The Glass-Steagall Act was passed in 1933, in response to the banking collapse that ushered in the Great Depression of the 1930's. The Act reflected the widely-held view that the depth of the nation's financial crisis was attributable in large measure to the extensive participation of commercial banks in speculative investment banking activities. In order to restore public confidence in commercial banks as depository institutions, and to prevent future financial disasters, Congress sought "through flat prohibitions . . . to 'separat[e] as completely as possible commercial from investment banking.'" SIA, 468 U.S. at , 104 S. Ct. at 2985 (quoting Board of Governors v. Investment Company Institute, 450 U.S. 46, 70, 67 L. Ed. 2d 36, 101 S. Ct. 973 (1981) ("ICI")). The two principal prohibitions designed to effect such a separation are found in sections 16 and 21 of the Act. Section 21 prevents persons or firms involved in investment banking activities from engaging in commercial banking by making it illegal for any person "engaged in the business of issuing, underwriting, selling or distributing . . . stocks, bonds, debentures, notes or other securities to engage . . . in the business of receiving deposits. . . ." 12 U.S.C. § 378.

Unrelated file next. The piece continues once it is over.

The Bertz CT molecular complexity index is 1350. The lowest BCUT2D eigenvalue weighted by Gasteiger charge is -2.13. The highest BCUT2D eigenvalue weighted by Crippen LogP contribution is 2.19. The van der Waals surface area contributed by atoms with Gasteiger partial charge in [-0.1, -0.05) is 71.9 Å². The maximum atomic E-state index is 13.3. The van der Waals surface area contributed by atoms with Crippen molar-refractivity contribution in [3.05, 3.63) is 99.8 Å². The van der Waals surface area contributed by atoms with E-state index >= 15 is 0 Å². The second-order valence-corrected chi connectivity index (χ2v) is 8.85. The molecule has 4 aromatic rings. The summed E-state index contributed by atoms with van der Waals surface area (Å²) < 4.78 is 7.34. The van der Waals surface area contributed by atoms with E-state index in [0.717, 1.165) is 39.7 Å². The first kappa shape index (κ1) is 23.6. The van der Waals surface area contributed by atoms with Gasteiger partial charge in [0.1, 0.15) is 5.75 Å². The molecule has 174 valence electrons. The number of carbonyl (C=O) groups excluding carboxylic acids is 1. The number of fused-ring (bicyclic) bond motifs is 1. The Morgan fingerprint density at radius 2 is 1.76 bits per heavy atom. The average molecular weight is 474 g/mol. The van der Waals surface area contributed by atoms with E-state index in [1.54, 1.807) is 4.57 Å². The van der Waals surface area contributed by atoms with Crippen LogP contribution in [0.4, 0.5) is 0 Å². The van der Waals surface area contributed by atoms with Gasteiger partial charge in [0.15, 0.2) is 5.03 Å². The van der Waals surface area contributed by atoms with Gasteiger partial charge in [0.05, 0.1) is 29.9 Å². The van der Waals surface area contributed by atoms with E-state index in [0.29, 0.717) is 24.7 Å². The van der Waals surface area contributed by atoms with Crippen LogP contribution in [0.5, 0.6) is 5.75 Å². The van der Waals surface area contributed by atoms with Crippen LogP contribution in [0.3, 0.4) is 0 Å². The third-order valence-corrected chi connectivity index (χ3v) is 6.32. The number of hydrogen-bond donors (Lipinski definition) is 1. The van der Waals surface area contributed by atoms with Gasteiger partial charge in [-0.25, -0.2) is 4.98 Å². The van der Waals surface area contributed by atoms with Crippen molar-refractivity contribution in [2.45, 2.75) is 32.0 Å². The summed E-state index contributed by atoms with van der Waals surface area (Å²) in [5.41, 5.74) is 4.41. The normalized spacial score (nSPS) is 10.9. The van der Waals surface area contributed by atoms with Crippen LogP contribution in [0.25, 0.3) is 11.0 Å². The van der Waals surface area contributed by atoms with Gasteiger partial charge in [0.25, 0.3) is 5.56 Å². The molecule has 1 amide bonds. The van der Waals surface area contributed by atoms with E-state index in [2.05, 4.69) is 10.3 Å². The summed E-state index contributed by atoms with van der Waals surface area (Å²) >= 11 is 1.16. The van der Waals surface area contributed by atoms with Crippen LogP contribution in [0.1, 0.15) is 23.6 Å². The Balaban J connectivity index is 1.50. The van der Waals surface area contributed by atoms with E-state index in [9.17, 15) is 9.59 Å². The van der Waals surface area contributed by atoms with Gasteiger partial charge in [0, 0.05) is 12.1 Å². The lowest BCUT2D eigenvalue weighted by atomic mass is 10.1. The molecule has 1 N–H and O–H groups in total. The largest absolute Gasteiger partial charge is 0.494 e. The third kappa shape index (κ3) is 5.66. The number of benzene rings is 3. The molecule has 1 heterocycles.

Section 16 enforces this prohibition from the other side of the equation. It provides that "the business of dealing in securities and stock by [member banks] shall be limited to purchasing and selling such securities and stock without recourse, solely upon the order, and for the account of, customers, and in no case for its own account. . . ." 12 U.S.C. § 24 Seventh. As Bankers Trust is a member bank in the business of receiving deposits, both sections apply to its activities. SIA, 468 U.S. at , 104 S. Ct. at 2986.